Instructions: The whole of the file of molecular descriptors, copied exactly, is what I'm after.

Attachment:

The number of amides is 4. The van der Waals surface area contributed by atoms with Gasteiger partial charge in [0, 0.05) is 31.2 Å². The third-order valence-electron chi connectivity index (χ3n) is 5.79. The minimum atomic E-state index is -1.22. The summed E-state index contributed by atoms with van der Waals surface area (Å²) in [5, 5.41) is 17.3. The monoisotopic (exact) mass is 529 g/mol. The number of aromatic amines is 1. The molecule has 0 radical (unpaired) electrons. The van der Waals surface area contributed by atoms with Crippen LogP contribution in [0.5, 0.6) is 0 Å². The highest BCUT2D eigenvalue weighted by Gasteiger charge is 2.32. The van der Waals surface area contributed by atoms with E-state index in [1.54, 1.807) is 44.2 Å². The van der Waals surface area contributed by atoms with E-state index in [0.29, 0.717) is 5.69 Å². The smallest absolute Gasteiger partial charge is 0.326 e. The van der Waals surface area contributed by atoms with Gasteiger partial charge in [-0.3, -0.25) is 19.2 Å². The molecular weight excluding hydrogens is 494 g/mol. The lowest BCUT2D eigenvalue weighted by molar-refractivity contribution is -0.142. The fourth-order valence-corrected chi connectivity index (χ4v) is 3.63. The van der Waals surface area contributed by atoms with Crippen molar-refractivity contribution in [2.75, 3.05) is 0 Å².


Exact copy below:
The number of amides is 4. The van der Waals surface area contributed by atoms with Gasteiger partial charge in [0, 0.05) is 31.2 Å². The third-order valence-electron chi connectivity index (χ3n) is 5.79. The minimum atomic E-state index is -1.22. The summed E-state index contributed by atoms with van der Waals surface area (Å²) in [5, 5.41) is 17.3. The monoisotopic (exact) mass is 529 g/mol. The number of aromatic amines is 1. The molecule has 0 radical (unpaired) electrons. The van der Waals surface area contributed by atoms with Crippen LogP contribution in [0.5, 0.6) is 0 Å². The highest BCUT2D eigenvalue weighted by Gasteiger charge is 2.32. The van der Waals surface area contributed by atoms with E-state index in [1.54, 1.807) is 44.2 Å². The van der Waals surface area contributed by atoms with E-state index in [0.29, 0.717) is 5.69 Å². The smallest absolute Gasteiger partial charge is 0.326 e. The van der Waals surface area contributed by atoms with Gasteiger partial charge in [-0.3, -0.25) is 19.2 Å². The molecular weight excluding hydrogens is 494 g/mol. The lowest BCUT2D eigenvalue weighted by molar-refractivity contribution is -0.142. The fourth-order valence-corrected chi connectivity index (χ4v) is 3.63. The van der Waals surface area contributed by atoms with Crippen molar-refractivity contribution in [2.75, 3.05) is 0 Å².